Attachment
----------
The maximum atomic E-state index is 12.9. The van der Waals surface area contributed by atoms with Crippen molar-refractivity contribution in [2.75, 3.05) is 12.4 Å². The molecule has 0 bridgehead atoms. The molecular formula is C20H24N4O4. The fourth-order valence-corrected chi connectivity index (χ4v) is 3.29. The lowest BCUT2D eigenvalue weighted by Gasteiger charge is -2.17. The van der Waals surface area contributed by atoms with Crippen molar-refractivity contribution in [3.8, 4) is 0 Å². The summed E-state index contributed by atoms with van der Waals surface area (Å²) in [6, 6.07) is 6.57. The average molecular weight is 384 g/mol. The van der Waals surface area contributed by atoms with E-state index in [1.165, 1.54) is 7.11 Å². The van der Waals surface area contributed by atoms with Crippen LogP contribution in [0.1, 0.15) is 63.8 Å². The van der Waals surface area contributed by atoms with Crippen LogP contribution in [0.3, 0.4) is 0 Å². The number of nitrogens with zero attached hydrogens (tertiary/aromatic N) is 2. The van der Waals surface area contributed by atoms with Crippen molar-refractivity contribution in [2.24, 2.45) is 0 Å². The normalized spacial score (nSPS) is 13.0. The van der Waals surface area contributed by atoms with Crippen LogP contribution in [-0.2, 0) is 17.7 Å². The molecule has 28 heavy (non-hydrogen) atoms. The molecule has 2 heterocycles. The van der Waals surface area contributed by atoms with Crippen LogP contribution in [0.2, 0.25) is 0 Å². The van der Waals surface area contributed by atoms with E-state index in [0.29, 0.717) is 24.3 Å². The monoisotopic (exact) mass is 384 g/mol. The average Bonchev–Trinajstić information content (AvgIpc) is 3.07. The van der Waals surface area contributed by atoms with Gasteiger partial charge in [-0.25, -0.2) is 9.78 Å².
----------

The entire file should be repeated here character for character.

The maximum atomic E-state index is 12.9. The van der Waals surface area contributed by atoms with Crippen molar-refractivity contribution in [2.75, 3.05) is 12.4 Å². The molecule has 0 bridgehead atoms. The molecular formula is C20H24N4O4. The fourth-order valence-corrected chi connectivity index (χ4v) is 3.29. The lowest BCUT2D eigenvalue weighted by Gasteiger charge is -2.17. The van der Waals surface area contributed by atoms with Crippen molar-refractivity contribution in [3.8, 4) is 0 Å². The summed E-state index contributed by atoms with van der Waals surface area (Å²) in [6, 6.07) is 6.57. The average molecular weight is 384 g/mol. The van der Waals surface area contributed by atoms with E-state index in [1.165, 1.54) is 7.11 Å². The van der Waals surface area contributed by atoms with Crippen LogP contribution in [0.1, 0.15) is 63.8 Å². The van der Waals surface area contributed by atoms with Crippen LogP contribution in [0.3, 0.4) is 0 Å². The number of nitrogens with zero attached hydrogens (tertiary/aromatic N) is 2. The van der Waals surface area contributed by atoms with Crippen molar-refractivity contribution in [2.24, 2.45) is 0 Å². The normalized spacial score (nSPS) is 13.0. The van der Waals surface area contributed by atoms with Crippen LogP contribution in [-0.2, 0) is 17.7 Å². The molecule has 28 heavy (non-hydrogen) atoms. The molecule has 2 heterocycles. The van der Waals surface area contributed by atoms with Crippen LogP contribution in [0.2, 0.25) is 0 Å². The van der Waals surface area contributed by atoms with E-state index in [0.29, 0.717) is 24.3 Å². The monoisotopic (exact) mass is 384 g/mol. The average Bonchev–Trinajstić information content (AvgIpc) is 3.07. The van der Waals surface area contributed by atoms with Gasteiger partial charge in [-0.25, -0.2) is 9.78 Å².